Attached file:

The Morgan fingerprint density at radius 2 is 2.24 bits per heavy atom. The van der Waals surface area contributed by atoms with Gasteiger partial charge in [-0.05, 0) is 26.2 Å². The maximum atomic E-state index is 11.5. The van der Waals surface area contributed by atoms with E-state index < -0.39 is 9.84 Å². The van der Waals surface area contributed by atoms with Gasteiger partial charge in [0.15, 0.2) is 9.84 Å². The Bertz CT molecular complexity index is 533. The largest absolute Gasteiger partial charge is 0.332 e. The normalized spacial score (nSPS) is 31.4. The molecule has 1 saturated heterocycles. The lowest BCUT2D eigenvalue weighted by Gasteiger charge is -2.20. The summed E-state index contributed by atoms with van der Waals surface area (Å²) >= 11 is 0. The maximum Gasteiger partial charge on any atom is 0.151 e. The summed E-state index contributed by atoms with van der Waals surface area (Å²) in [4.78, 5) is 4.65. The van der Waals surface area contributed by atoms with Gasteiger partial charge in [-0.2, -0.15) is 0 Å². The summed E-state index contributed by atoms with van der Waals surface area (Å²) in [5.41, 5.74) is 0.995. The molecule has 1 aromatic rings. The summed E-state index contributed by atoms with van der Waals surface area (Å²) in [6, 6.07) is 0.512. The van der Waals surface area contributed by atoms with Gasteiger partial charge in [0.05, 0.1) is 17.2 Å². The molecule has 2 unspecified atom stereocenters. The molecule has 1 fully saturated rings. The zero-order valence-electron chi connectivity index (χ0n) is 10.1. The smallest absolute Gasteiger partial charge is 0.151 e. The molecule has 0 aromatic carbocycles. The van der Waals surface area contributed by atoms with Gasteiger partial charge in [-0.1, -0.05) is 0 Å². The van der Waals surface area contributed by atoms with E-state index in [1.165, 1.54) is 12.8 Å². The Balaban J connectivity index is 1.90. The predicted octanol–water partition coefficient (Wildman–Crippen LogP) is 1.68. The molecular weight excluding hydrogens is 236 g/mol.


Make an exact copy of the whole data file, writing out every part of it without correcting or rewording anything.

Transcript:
The Morgan fingerprint density at radius 2 is 2.24 bits per heavy atom. The van der Waals surface area contributed by atoms with Gasteiger partial charge in [-0.05, 0) is 26.2 Å². The maximum atomic E-state index is 11.5. The van der Waals surface area contributed by atoms with E-state index < -0.39 is 9.84 Å². The van der Waals surface area contributed by atoms with Gasteiger partial charge in [0.15, 0.2) is 9.84 Å². The Bertz CT molecular complexity index is 533. The largest absolute Gasteiger partial charge is 0.332 e. The normalized spacial score (nSPS) is 31.4. The molecule has 1 saturated heterocycles. The lowest BCUT2D eigenvalue weighted by Gasteiger charge is -2.20. The summed E-state index contributed by atoms with van der Waals surface area (Å²) >= 11 is 0. The maximum Gasteiger partial charge on any atom is 0.151 e. The summed E-state index contributed by atoms with van der Waals surface area (Å²) in [4.78, 5) is 4.65. The van der Waals surface area contributed by atoms with Gasteiger partial charge in [-0.2, -0.15) is 0 Å². The summed E-state index contributed by atoms with van der Waals surface area (Å²) in [5.41, 5.74) is 0.995. The molecule has 1 aromatic rings. The summed E-state index contributed by atoms with van der Waals surface area (Å²) in [6, 6.07) is 0.512. The van der Waals surface area contributed by atoms with Gasteiger partial charge in [0.05, 0.1) is 17.2 Å². The molecule has 2 unspecified atom stereocenters. The molecule has 1 fully saturated rings. The zero-order valence-electron chi connectivity index (χ0n) is 10.1. The smallest absolute Gasteiger partial charge is 0.151 e. The molecule has 0 aromatic carbocycles. The van der Waals surface area contributed by atoms with Gasteiger partial charge in [-0.1, -0.05) is 0 Å². The van der Waals surface area contributed by atoms with E-state index in [1.165, 1.54) is 12.8 Å². The Balaban J connectivity index is 1.90. The predicted octanol–water partition coefficient (Wildman–Crippen LogP) is 1.68. The molecular weight excluding hydrogens is 236 g/mol.